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Thyroid disease is the second most common endocrinopathy encountered in the perioperative period (after diabetes mellitus). The thyroid is a butterfly-shaped gland that lies anterior of the trachea, just below the larynx. It produces three major hormones: thyroxine (T4), tri-iodothyronine (T3), and calcitonin. T4 and T3 regulate the growth and rate of function of many other systems in the body, whereas calcitonin is involved with calcium homeostasis. Production and exposure of tissue to excessive thyroid hormone results in hyperthyroidism.


The vast majority of cases of hyperthyroidism are caused by intrinsic thyroid disease such as Graves’ disease (most common), thyroid adenoma (second most common cause), or toxic multinodular goiter (Table 105-1). Other etiologies include thyroiditis and iatrogenic causes (iodine therapy, thyroid hormone replacement, or amiodorone). A clinical picture of hyperthyroidism characterized by suppressed TSH and high or high normal T3 or T4 (or both) confirms the diagnosis.

TABLE 105-1Causes of Thyrotoxicosis

The term thyrotoxicosis is the clinical condition resulting from the action of excess thyroid hormone on tissues. Thyrotoxicosis is a hypermetabolic state and its clinical presentation depends on the severity, duration of the disease, and the patient’s age. Common nonspecific constitutive signs of thyrotoxicosis include nervousness, fatigue, weakness, sweating, heat intolerance, poor concentration, increase appetite, and weight loss.

Hyperthyroidism leads to a variety of physiologic effects:

  • Cardiovascular—Tachycardia; atrial fibrillation; complete heart block; ventricular dysrhythmias; increased contractility, stroke volume, oxygen consumption, and cardiac output; high output congestive heart failure (in severe cases)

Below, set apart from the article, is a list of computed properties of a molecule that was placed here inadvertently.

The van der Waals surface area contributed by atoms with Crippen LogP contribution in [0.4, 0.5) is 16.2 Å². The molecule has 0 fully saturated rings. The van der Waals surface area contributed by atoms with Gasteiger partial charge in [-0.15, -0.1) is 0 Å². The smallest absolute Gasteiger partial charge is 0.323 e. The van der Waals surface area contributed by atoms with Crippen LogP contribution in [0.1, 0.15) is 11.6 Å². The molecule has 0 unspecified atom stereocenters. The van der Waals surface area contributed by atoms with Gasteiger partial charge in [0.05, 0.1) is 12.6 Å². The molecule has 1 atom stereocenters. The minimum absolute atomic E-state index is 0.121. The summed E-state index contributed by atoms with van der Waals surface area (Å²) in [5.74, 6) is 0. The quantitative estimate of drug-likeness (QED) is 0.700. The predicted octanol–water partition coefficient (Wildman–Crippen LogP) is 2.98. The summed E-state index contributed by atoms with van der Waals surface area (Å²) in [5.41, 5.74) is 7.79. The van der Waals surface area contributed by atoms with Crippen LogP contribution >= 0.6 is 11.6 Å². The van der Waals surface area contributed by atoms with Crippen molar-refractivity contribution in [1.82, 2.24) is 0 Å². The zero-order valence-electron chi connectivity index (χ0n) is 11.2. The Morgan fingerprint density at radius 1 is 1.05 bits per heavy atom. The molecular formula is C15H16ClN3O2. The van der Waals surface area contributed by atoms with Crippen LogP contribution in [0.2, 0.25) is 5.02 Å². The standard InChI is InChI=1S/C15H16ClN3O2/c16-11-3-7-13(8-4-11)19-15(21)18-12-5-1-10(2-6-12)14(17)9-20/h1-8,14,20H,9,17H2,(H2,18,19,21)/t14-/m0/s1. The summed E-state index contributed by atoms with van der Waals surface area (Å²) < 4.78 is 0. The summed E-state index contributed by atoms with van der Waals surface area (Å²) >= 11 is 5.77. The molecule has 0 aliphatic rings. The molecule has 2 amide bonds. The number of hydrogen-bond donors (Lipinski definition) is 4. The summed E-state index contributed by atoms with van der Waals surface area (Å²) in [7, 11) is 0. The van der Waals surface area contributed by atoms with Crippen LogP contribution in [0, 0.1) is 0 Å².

• Pulmonary—Tachypnea; hypercarbia; increased oxygen consumption; decreased vital capacity and compliance; pulmonary edema

  • Neurologic—Anxiety; agitation; tremors; sweating; insomnia; muscle weakness; poor concentration; confusion, delirium, seizure, stupor, obtundation, coma (in severe cases)

  • Gastrointestinal—Diarrhea; weight loss

  • Hematological—Anemia; neutropenia; thrombocytopenia

  • Reproductive—Infertility


Untreated hyperthyroidism can lead to hypertension, heart failure, atrial fibrillation, bone mass loss or thyroid storm. There are readily available and effective treatments for all common types of hyperthyroidism (Table 105-2). With thyrotoxicosis, the catecholamine receptor number is increased leading to symptoms such as tremor and palpitations. These symptoms can be treated with beta-adrenergic receptor blockers (such as propranolol) which play an important role in blocking catecholamine response. In addition, beta-adrenergic receptor blockers can also block the conversion of T4 to T3 (the active form).

TABLE 105-2Medical Treatment of Thyrotoxicosis

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